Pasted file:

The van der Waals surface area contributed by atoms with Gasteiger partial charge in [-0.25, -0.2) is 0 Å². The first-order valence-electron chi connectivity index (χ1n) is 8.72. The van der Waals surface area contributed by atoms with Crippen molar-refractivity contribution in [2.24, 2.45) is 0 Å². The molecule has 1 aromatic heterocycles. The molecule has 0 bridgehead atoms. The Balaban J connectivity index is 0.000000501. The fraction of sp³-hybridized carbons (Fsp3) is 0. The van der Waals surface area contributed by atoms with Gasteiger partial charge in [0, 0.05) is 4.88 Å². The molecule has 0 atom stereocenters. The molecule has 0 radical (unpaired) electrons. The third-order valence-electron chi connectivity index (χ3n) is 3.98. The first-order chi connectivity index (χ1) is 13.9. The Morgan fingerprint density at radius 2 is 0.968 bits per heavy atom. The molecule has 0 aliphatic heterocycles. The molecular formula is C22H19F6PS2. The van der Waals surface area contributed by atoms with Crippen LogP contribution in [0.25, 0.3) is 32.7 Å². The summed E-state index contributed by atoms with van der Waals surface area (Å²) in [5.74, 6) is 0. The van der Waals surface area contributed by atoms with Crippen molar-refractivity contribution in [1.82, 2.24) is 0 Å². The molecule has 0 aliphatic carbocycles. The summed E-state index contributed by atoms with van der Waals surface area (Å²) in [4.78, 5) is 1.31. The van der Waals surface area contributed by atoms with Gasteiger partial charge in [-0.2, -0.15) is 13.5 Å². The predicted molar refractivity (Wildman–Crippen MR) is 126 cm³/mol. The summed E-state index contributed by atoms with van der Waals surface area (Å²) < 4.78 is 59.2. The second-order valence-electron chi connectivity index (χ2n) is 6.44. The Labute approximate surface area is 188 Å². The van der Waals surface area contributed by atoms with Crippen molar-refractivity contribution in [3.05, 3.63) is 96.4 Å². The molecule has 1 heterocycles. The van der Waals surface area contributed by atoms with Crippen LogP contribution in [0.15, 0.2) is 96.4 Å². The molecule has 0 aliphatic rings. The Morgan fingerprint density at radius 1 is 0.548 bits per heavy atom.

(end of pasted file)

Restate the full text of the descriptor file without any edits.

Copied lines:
The van der Waals surface area contributed by atoms with Gasteiger partial charge in [-0.25, -0.2) is 0 Å². The first-order valence-electron chi connectivity index (χ1n) is 8.72. The van der Waals surface area contributed by atoms with Crippen molar-refractivity contribution in [2.24, 2.45) is 0 Å². The molecule has 1 aromatic heterocycles. The molecule has 0 bridgehead atoms. The Balaban J connectivity index is 0.000000501. The fraction of sp³-hybridized carbons (Fsp3) is 0. The van der Waals surface area contributed by atoms with Gasteiger partial charge in [0, 0.05) is 4.88 Å². The molecule has 0 atom stereocenters. The molecule has 0 radical (unpaired) electrons. The third-order valence-electron chi connectivity index (χ3n) is 3.98. The first-order chi connectivity index (χ1) is 13.9. The Morgan fingerprint density at radius 2 is 0.968 bits per heavy atom. The molecule has 0 aliphatic heterocycles. The molecular formula is C22H19F6PS2. The van der Waals surface area contributed by atoms with Crippen LogP contribution in [0.25, 0.3) is 32.7 Å². The summed E-state index contributed by atoms with van der Waals surface area (Å²) in [5.74, 6) is 0. The van der Waals surface area contributed by atoms with Crippen molar-refractivity contribution in [1.82, 2.24) is 0 Å². The molecule has 0 aliphatic carbocycles. The summed E-state index contributed by atoms with van der Waals surface area (Å²) in [4.78, 5) is 1.31. The van der Waals surface area contributed by atoms with Gasteiger partial charge in [-0.2, -0.15) is 13.5 Å². The predicted molar refractivity (Wildman–Crippen MR) is 126 cm³/mol. The summed E-state index contributed by atoms with van der Waals surface area (Å²) < 4.78 is 59.2. The second-order valence-electron chi connectivity index (χ2n) is 6.44. The Labute approximate surface area is 188 Å². The van der Waals surface area contributed by atoms with Crippen molar-refractivity contribution in [3.05, 3.63) is 96.4 Å². The molecule has 1 heterocycles. The van der Waals surface area contributed by atoms with Crippen LogP contribution in [0.15, 0.2) is 96.4 Å². The molecule has 0 aliphatic rings. The Morgan fingerprint density at radius 1 is 0.548 bits per heavy atom.